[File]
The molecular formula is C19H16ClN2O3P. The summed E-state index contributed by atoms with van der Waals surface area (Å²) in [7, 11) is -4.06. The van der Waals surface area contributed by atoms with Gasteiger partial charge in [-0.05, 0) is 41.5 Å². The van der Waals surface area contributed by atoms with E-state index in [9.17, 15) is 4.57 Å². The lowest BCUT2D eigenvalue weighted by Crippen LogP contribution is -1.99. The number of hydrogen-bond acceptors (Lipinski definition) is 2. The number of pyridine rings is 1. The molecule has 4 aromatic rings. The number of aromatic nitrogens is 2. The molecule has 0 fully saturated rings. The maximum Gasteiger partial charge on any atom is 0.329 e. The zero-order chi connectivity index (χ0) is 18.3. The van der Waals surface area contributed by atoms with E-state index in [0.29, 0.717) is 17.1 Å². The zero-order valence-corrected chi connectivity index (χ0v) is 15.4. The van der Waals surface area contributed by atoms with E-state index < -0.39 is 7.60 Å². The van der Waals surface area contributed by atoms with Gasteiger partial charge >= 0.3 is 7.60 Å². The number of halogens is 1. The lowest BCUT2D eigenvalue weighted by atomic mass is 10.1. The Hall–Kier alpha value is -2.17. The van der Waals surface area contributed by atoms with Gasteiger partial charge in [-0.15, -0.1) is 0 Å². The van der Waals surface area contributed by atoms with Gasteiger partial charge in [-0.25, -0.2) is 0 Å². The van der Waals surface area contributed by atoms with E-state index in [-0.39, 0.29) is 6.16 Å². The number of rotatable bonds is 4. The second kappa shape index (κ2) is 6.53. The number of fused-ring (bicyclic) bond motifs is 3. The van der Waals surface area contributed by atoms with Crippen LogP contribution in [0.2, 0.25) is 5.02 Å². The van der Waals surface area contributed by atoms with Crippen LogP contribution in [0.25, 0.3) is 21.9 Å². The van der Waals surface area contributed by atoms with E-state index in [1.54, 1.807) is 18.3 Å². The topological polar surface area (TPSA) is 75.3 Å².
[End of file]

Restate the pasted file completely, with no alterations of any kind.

The molecular formula is C19H16ClN2O3P. The summed E-state index contributed by atoms with van der Waals surface area (Å²) in [7, 11) is -4.06. The van der Waals surface area contributed by atoms with Gasteiger partial charge in [-0.05, 0) is 41.5 Å². The van der Waals surface area contributed by atoms with E-state index in [9.17, 15) is 4.57 Å². The lowest BCUT2D eigenvalue weighted by Crippen LogP contribution is -1.99. The number of hydrogen-bond acceptors (Lipinski definition) is 2. The number of pyridine rings is 1. The molecule has 4 aromatic rings. The number of aromatic nitrogens is 2. The molecule has 0 fully saturated rings. The maximum Gasteiger partial charge on any atom is 0.329 e. The zero-order chi connectivity index (χ0) is 18.3. The van der Waals surface area contributed by atoms with E-state index in [0.29, 0.717) is 17.1 Å². The zero-order valence-corrected chi connectivity index (χ0v) is 15.4. The van der Waals surface area contributed by atoms with E-state index < -0.39 is 7.60 Å². The van der Waals surface area contributed by atoms with Gasteiger partial charge >= 0.3 is 7.60 Å². The number of halogens is 1. The lowest BCUT2D eigenvalue weighted by atomic mass is 10.1. The Hall–Kier alpha value is -2.17. The van der Waals surface area contributed by atoms with Gasteiger partial charge in [-0.15, -0.1) is 0 Å². The van der Waals surface area contributed by atoms with Gasteiger partial charge in [-0.25, -0.2) is 0 Å². The van der Waals surface area contributed by atoms with E-state index in [-0.39, 0.29) is 6.16 Å². The number of rotatable bonds is 4. The second kappa shape index (κ2) is 6.53. The number of fused-ring (bicyclic) bond motifs is 3. The van der Waals surface area contributed by atoms with Crippen LogP contribution in [0.2, 0.25) is 5.02 Å². The van der Waals surface area contributed by atoms with Crippen LogP contribution in [0.25, 0.3) is 21.9 Å². The van der Waals surface area contributed by atoms with E-state index in [1.54, 1.807) is 18.3 Å². The topological polar surface area (TPSA) is 75.3 Å².